Designing for Snapchat: Tall Rectangles
With Snapchat’s introduction of on-demand customized Geofilters, a whole new canvas has been constructed for artists and designers. It is a limitless realm for creativity, shackled by a set of dimensions that no-one could have predicted would become the standard. Eight years ago we all marveled at how easily we could rotate our smartphones to quickly switch over to a widescreen ratio – turning our devices into cinematic cameras (or really small TVs) instantly. YouTube comment sections were bogged with death threats when someone posted a vertical video. Even I was nagging my friends for filming vertically. It just seemed…wrong.
This criticism was all fair game considering the entire internet as we know it is designed to play landscape oriented video. Our phones are inherently connected to the internet, yes, but they also inherently sit vertical in our hands. The next thing to consider is just how much screen time we have with various devices. In my opinion vertical video has emerged as king for one reason: we spend more time exploring and digesting content on our phones than any other device, by a long shot.
OK back to my point. Snapchat. Its vertical, and it’s here to stay. As the company has evolved into a profitable entity we watched them cash in on their strictly all-vertical-everything stubbornness. And its working. This has presented designers and brands with a new set of specs. Most recently they opened the floodgates to the paying public, which has literally changed my life as a designer.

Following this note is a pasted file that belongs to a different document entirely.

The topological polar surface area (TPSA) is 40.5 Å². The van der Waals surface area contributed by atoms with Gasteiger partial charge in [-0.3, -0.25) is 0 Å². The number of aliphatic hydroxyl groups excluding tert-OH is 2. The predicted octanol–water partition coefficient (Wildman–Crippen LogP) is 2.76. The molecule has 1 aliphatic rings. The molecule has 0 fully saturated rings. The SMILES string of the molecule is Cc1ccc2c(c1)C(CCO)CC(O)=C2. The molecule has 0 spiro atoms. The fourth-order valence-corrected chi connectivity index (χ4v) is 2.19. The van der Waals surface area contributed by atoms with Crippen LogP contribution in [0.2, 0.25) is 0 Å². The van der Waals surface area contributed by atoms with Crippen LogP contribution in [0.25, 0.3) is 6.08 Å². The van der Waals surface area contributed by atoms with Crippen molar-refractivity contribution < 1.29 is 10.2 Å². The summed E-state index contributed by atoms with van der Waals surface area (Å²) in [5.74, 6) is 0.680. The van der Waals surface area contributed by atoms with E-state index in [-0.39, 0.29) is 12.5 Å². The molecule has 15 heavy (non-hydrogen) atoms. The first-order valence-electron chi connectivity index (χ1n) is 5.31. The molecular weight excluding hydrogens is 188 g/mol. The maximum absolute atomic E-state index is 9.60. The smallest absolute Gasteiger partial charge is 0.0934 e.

Its simple: 1080x1920px, transparent, small file size. If you can pull that together, and are willing to pay – you can have your own artwork over your (or whoever’s, really) snaps. Due to the pay system, there is pretty much no limit to what you can do. Because of this we have already seen the worst possible use cases, and the best. Over here at Junction, and on a personal level as a designer – the goal is fun, highly usable, well designed filters.
Having now designed successful filters for everything from a nightclub to a non-profit public event, I can say for sure that one thing remains the same for publicly appealing artwork: alignment of the reason, message, and funness factor of the filter. Booji cliche hipster design has taken a back seat to pure fun. Lets not forget – Snapchat is designed to just simply be fun to use and share. Smart design and some technical items are still a factor of course, but if you want to put a monster truck in your filter, go nuts. People will reward you for acting on your absurd ideas by using the hell out it.
(I know, I know this isn’t a Geofilter it’s a LENS – just enjoy them please and move on)
All of this has presented a unique and new set of challenges for me. I’m no longer just designing another ad unit praying to god that someone will see it and maybe even read it. I’m creating a digital toy of sorts and putting it into the hands of users to play with. And they love it. And so do I. Next time I’ll get into more technical details about the designs, but until then check out some examples of client work below.